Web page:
Flying High: Xanax Addiction and Mental Health Disorders

The first time I took Xanax I was in college and my boyfriend was taking me to a party where I knew no one. My psychiatrist had given me the prescription to address the generalized anxiety disorder that informed most of my waking hours and seemed to laugh at the numerous SSRIs I had tried. ‘Here, take these. Be careful,’ he said, and two nights later I was sitting in front of a stranger’s house desperately trying to think of things to say to the older, cooler strangers inside. Xanax seemed like a good solution. Within an hour I was okay. Better than okay. Everything was warm and easy and soft and my heart wasn’t racing and I wasn’t scared. I had forgotten what fear felt like. An hour after that I woke up in a coat closet with no memory of how I got there.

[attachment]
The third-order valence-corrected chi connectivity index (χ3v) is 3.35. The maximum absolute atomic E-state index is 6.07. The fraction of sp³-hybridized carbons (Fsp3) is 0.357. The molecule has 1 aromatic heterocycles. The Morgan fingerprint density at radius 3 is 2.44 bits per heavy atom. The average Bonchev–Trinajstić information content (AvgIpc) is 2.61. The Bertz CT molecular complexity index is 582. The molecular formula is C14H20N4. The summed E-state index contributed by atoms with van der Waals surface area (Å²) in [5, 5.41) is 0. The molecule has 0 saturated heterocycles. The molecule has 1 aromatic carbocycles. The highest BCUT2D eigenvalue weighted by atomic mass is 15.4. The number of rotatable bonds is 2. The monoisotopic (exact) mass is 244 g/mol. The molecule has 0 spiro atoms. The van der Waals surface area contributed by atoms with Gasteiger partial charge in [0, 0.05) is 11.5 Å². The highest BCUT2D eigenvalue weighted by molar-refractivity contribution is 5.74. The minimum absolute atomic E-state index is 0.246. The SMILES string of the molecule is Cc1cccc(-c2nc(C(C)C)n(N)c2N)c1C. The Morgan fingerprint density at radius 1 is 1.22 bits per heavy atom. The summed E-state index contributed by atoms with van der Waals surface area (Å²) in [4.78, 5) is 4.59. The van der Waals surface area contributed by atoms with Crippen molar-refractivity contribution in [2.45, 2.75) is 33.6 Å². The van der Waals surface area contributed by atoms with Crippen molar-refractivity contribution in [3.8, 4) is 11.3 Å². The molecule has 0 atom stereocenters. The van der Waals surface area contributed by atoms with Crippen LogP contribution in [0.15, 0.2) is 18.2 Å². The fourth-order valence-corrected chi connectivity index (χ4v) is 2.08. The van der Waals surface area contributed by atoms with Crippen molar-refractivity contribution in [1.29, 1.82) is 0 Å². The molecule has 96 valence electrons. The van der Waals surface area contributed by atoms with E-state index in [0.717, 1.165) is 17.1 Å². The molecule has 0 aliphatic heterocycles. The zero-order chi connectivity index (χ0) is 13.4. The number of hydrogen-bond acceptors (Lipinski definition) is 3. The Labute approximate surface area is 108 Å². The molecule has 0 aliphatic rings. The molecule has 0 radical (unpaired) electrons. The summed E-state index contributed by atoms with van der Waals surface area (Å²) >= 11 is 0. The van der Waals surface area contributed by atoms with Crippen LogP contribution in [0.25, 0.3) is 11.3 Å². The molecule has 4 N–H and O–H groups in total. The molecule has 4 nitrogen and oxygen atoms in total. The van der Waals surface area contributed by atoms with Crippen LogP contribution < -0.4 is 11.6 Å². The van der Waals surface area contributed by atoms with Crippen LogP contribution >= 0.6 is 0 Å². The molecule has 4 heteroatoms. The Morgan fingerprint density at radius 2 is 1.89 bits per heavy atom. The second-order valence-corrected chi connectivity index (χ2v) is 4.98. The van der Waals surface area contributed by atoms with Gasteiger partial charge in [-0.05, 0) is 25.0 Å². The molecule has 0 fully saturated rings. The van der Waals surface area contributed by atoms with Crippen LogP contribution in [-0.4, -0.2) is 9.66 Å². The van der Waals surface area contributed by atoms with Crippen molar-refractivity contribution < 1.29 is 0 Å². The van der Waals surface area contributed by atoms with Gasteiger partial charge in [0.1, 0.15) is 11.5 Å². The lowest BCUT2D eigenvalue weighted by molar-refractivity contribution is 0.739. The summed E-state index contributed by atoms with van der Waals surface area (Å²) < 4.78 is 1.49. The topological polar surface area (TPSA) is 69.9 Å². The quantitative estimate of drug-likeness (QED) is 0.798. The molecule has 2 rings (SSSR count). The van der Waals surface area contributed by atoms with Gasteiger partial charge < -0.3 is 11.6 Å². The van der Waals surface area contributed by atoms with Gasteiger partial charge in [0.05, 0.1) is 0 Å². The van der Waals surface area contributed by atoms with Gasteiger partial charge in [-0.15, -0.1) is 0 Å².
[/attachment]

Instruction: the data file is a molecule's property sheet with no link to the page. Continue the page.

But that didn’t end my relationship with Xanax. It became my partner in job interviews, flying, awkward dinners, and public speaking. I would wake up after a conference presentation to discover flurries of passionate emails to myself full of ideas of which I have no memory. One night at the LAX baggage claim area I discovered that I had formed a fast friendship with a middle-aged mom of three en route from Honolulu, and invited her to dinner. As my brain temporarily clicked back into focus, I could not recall ever having spoken to her. Today, I do not remember how I got home from the airport. But I didn’t stop taking Xanax. The prospect of being alone with my anxiety, without the sweet embrace of benzodiazepines, was much more frightening than the temporary erasure of memory. So I talked to a woman on a plane. So what? That was preferable to the paralysis of anxiety that froze me in place, kept me from living.